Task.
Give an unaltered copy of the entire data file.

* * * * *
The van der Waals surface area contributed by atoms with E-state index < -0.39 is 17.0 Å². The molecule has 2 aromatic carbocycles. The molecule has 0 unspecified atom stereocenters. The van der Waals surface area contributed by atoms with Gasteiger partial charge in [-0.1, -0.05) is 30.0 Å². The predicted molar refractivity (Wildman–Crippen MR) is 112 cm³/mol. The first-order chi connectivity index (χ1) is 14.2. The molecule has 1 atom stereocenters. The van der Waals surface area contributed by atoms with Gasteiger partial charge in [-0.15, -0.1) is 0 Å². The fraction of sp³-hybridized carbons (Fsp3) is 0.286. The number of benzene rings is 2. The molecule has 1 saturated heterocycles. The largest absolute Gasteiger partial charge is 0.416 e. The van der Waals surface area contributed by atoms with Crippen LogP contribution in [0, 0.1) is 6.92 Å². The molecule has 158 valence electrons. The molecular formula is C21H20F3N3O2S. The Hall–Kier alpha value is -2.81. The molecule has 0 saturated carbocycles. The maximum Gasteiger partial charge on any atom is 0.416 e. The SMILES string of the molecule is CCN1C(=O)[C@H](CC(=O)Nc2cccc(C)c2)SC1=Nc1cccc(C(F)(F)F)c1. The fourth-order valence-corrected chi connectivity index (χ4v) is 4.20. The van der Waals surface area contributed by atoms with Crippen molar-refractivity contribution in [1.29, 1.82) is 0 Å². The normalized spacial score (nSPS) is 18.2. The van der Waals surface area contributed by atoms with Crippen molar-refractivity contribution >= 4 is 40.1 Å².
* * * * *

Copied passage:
The van der Waals surface area contributed by atoms with E-state index < -0.39 is 17.0 Å². The molecule has 2 aromatic carbocycles. The molecule has 0 unspecified atom stereocenters. The van der Waals surface area contributed by atoms with Gasteiger partial charge in [-0.1, -0.05) is 30.0 Å². The predicted molar refractivity (Wildman–Crippen MR) is 112 cm³/mol. The first-order chi connectivity index (χ1) is 14.2. The molecule has 1 atom stereocenters. The van der Waals surface area contributed by atoms with Gasteiger partial charge in [-0.15, -0.1) is 0 Å². The fraction of sp³-hybridized carbons (Fsp3) is 0.286. The number of benzene rings is 2. The molecule has 1 saturated heterocycles. The largest absolute Gasteiger partial charge is 0.416 e. The van der Waals surface area contributed by atoms with Crippen LogP contribution in [0, 0.1) is 6.92 Å². The molecule has 158 valence electrons. The molecular formula is C21H20F3N3O2S. The Hall–Kier alpha value is -2.81. The molecule has 0 saturated carbocycles. The maximum Gasteiger partial charge on any atom is 0.416 e. The SMILES string of the molecule is CCN1C(=O)[C@H](CC(=O)Nc2cccc(C)c2)SC1=Nc1cccc(C(F)(F)F)c1. The fourth-order valence-corrected chi connectivity index (χ4v) is 4.20. The van der Waals surface area contributed by atoms with Crippen molar-refractivity contribution in [1.29, 1.82) is 0 Å². The normalized spacial score (nSPS) is 18.2. The van der Waals surface area contributed by atoms with Crippen molar-refractivity contribution >= 4 is 40.1 Å².